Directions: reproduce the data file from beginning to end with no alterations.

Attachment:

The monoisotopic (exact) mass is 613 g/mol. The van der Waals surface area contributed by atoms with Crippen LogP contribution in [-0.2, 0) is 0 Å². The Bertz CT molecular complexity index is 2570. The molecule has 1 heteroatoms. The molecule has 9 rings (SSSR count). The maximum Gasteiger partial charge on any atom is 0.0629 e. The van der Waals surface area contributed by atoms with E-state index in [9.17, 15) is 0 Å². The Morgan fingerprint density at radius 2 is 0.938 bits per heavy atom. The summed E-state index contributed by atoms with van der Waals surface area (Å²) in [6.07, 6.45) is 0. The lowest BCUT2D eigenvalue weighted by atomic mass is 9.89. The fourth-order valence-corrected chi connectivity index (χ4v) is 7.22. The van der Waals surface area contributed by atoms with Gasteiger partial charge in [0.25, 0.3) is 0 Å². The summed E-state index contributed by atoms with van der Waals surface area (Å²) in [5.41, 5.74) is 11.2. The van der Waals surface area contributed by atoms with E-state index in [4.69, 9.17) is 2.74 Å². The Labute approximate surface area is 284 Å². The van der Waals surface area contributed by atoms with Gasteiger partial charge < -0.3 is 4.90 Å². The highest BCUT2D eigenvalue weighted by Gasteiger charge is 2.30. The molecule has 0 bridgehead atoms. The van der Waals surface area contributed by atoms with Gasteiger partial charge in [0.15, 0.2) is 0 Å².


The monoisotopic (exact) mass is 613 g/mol. The van der Waals surface area contributed by atoms with Crippen LogP contribution in [-0.2, 0) is 0 Å². The Bertz CT molecular complexity index is 2570. The molecule has 1 heteroatoms. The molecule has 9 rings (SSSR count). The maximum Gasteiger partial charge on any atom is 0.0629 e. The van der Waals surface area contributed by atoms with E-state index in [9.17, 15) is 0 Å². The Morgan fingerprint density at radius 2 is 0.938 bits per heavy atom. The summed E-state index contributed by atoms with van der Waals surface area (Å²) in [6.07, 6.45) is 0. The lowest BCUT2D eigenvalue weighted by atomic mass is 9.89. The fourth-order valence-corrected chi connectivity index (χ4v) is 7.22. The van der Waals surface area contributed by atoms with Gasteiger partial charge in [0.25, 0.3) is 0 Å². The summed E-state index contributed by atoms with van der Waals surface area (Å²) in [5.41, 5.74) is 11.2. The van der Waals surface area contributed by atoms with E-state index in [4.69, 9.17) is 2.74 Å². The Labute approximate surface area is 284 Å². The van der Waals surface area contributed by atoms with Gasteiger partial charge < -0.3 is 4.90 Å². The highest BCUT2D eigenvalue weighted by Gasteiger charge is 2.30. The molecule has 0 bridgehead atoms. The van der Waals surface area contributed by atoms with Gasteiger partial charge in [0.15, 0.2) is 0 Å².